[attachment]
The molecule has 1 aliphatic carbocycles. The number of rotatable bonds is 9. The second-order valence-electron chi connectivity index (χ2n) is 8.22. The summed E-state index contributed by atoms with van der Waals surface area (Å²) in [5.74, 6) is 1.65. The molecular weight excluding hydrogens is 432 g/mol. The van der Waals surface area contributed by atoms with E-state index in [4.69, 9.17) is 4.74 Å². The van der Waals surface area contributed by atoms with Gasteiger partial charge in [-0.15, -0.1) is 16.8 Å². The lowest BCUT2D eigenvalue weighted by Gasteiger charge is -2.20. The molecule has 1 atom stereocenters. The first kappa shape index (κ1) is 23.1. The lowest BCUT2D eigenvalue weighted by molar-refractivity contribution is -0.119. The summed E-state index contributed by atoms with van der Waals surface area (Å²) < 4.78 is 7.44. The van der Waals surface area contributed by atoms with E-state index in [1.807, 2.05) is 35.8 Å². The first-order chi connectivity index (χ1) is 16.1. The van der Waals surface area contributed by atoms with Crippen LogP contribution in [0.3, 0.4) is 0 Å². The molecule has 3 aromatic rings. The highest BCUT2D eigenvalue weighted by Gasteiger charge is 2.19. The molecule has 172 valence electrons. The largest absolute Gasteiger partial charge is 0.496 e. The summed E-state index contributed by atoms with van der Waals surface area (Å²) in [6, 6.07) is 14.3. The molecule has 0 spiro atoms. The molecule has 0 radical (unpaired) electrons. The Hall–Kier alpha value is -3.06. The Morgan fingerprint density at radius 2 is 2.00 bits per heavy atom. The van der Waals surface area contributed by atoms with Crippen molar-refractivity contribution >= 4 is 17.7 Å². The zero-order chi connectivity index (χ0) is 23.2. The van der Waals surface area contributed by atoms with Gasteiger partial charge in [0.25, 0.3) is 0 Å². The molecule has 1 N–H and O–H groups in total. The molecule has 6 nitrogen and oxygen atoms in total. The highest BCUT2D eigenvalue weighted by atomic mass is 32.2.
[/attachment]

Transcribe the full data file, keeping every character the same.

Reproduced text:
The molecule has 1 aliphatic carbocycles. The number of rotatable bonds is 9. The second-order valence-electron chi connectivity index (χ2n) is 8.22. The summed E-state index contributed by atoms with van der Waals surface area (Å²) in [5.74, 6) is 1.65. The molecular weight excluding hydrogens is 432 g/mol. The van der Waals surface area contributed by atoms with E-state index in [4.69, 9.17) is 4.74 Å². The van der Waals surface area contributed by atoms with Gasteiger partial charge in [-0.15, -0.1) is 16.8 Å². The lowest BCUT2D eigenvalue weighted by Gasteiger charge is -2.20. The molecule has 1 atom stereocenters. The first kappa shape index (κ1) is 23.1. The lowest BCUT2D eigenvalue weighted by molar-refractivity contribution is -0.119. The summed E-state index contributed by atoms with van der Waals surface area (Å²) < 4.78 is 7.44. The van der Waals surface area contributed by atoms with E-state index in [1.807, 2.05) is 35.8 Å². The first-order chi connectivity index (χ1) is 16.1. The van der Waals surface area contributed by atoms with Crippen LogP contribution in [0.3, 0.4) is 0 Å². The molecule has 3 aromatic rings. The highest BCUT2D eigenvalue weighted by Gasteiger charge is 2.19. The molecule has 172 valence electrons. The largest absolute Gasteiger partial charge is 0.496 e. The summed E-state index contributed by atoms with van der Waals surface area (Å²) in [6, 6.07) is 14.3. The molecule has 0 spiro atoms. The molecule has 0 radical (unpaired) electrons. The Hall–Kier alpha value is -3.06. The Morgan fingerprint density at radius 2 is 2.00 bits per heavy atom. The van der Waals surface area contributed by atoms with Crippen molar-refractivity contribution >= 4 is 17.7 Å². The zero-order chi connectivity index (χ0) is 23.2. The van der Waals surface area contributed by atoms with Gasteiger partial charge in [0.25, 0.3) is 0 Å². The molecule has 1 N–H and O–H groups in total. The molecule has 6 nitrogen and oxygen atoms in total. The highest BCUT2D eigenvalue weighted by atomic mass is 32.2.